History Of Caulking And Its Uses For Home Repairs

When caulking first came out, it would fill small cracks with very little problems, of flaking or checking in the future, but as people began to feel larger cracks, the caulking itself would start to crack and separate from the sides of the areas that they were suppose to bond to.

Then they came out with silicone caulking, but you couldn't paint it. There were plenty of contractors who use silicone caulking, because it promised not to separate or crack. This solves one problem but created another. Once the painter was finished painting, there were little cracks or checks in the paint that was over the caulking.

Don't go away yet, they came out with paintable silicone caulking. Now everyone was happy, accept that silicone was hard to clean and work with and of course it's bad for the environment. Silicone worked great, but was still a little pricey, compared to the regular caulking that was sold at that time.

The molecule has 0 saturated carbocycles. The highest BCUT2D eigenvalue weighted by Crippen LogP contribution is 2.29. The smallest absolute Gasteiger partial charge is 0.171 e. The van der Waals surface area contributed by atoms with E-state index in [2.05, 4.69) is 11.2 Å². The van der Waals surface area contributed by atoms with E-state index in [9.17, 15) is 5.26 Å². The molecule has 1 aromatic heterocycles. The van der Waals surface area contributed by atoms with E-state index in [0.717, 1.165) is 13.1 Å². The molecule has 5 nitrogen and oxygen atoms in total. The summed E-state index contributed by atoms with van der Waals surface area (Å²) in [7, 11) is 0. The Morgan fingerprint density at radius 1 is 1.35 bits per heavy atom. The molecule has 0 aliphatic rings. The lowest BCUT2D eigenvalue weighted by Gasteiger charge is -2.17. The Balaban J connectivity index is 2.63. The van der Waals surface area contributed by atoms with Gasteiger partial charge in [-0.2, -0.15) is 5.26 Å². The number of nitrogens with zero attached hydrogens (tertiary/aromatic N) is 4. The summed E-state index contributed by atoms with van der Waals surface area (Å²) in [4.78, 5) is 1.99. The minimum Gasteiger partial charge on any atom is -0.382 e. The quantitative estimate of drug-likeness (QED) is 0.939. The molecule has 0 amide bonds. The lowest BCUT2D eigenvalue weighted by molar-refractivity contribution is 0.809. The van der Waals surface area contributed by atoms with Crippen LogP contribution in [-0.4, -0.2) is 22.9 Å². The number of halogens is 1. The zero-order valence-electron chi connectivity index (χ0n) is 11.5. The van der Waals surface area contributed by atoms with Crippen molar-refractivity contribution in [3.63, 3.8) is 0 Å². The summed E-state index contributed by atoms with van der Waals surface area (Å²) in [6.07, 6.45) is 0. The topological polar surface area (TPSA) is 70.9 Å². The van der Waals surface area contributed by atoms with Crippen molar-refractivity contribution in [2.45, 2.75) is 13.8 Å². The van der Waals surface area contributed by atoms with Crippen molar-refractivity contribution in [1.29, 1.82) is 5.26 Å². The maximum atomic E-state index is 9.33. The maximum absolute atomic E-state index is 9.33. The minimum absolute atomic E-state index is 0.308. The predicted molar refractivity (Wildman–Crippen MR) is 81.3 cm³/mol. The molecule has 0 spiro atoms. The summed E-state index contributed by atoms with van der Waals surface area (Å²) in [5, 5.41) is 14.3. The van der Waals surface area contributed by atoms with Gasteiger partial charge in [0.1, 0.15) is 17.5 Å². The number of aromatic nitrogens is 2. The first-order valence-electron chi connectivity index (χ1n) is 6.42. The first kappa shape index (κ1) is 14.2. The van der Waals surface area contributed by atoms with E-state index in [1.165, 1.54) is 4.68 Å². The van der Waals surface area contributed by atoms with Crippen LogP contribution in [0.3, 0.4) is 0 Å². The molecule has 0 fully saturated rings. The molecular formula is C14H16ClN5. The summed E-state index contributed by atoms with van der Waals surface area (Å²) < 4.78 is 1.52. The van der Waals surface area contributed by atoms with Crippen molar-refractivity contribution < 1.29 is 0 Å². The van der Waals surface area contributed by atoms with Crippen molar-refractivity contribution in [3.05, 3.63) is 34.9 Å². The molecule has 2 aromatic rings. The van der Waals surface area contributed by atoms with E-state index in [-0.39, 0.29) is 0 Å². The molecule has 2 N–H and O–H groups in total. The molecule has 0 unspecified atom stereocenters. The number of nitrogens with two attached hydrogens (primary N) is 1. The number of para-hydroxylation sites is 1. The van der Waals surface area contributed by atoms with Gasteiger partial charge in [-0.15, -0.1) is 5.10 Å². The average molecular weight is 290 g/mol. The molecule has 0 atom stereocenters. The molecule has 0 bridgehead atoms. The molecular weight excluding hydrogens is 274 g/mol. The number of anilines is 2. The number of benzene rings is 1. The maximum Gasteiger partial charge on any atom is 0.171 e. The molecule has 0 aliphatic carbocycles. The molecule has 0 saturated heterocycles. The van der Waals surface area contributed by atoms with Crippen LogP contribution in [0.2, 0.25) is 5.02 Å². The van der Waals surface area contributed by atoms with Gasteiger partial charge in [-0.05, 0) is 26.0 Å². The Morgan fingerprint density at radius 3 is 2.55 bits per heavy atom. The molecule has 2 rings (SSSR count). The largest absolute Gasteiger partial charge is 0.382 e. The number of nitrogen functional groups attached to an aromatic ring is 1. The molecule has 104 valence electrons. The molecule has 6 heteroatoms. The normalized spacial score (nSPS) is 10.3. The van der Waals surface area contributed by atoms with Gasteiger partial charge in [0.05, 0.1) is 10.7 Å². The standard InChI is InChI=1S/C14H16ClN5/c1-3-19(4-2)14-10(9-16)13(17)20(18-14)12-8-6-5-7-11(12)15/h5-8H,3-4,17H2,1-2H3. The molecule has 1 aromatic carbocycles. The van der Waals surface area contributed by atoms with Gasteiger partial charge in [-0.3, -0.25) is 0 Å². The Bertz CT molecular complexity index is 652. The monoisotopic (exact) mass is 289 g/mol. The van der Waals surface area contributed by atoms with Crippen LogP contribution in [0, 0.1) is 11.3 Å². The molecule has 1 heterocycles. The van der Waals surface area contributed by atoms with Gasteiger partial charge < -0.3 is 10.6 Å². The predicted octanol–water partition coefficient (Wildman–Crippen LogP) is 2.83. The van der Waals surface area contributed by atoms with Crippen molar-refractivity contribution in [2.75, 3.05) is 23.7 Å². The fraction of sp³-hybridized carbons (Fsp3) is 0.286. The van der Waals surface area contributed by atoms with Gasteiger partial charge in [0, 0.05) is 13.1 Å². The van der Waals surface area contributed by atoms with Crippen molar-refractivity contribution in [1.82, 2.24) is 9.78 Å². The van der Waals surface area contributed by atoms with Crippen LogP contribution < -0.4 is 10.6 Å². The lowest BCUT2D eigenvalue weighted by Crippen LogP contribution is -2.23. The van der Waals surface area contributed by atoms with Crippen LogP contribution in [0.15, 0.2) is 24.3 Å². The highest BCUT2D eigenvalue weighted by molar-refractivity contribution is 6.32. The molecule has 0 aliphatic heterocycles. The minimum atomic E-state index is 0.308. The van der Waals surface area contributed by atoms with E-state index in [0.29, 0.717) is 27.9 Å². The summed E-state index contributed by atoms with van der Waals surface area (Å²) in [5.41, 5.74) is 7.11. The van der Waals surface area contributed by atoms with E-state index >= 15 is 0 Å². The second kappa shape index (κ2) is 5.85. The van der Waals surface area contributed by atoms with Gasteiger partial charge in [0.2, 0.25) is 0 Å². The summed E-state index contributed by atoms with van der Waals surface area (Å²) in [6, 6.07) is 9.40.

In the building industry, one thing that stands out more than others is an, if a product is too expensive, it won't be used that often.

Then comes the miraculous 15 year caulking, only to be outdone by the 25 year caulking, and then the ultimate 35 year caulking. What's the difference between these? I couldn't really tell you what the difference is, but I can tell you this. Caulking was meant to fill small gap's, usually less than a quarter of an inch and that's when it works the best.

Any gaps that are larger than that, at less than a half inch wide, should use a polyethylene-based caulking. If you are going to fill a gap that's larger than a half inch wide, you should use a filler piece and then caulk between the filler piece and the edges of the crack or gap.

As always, read the instructions on the caulking to make sure you can use it on the products you will be repairing or filling. Using the right home repair product to fill the right hole, will prevent you from repairing the same spot in the future or at least the near future.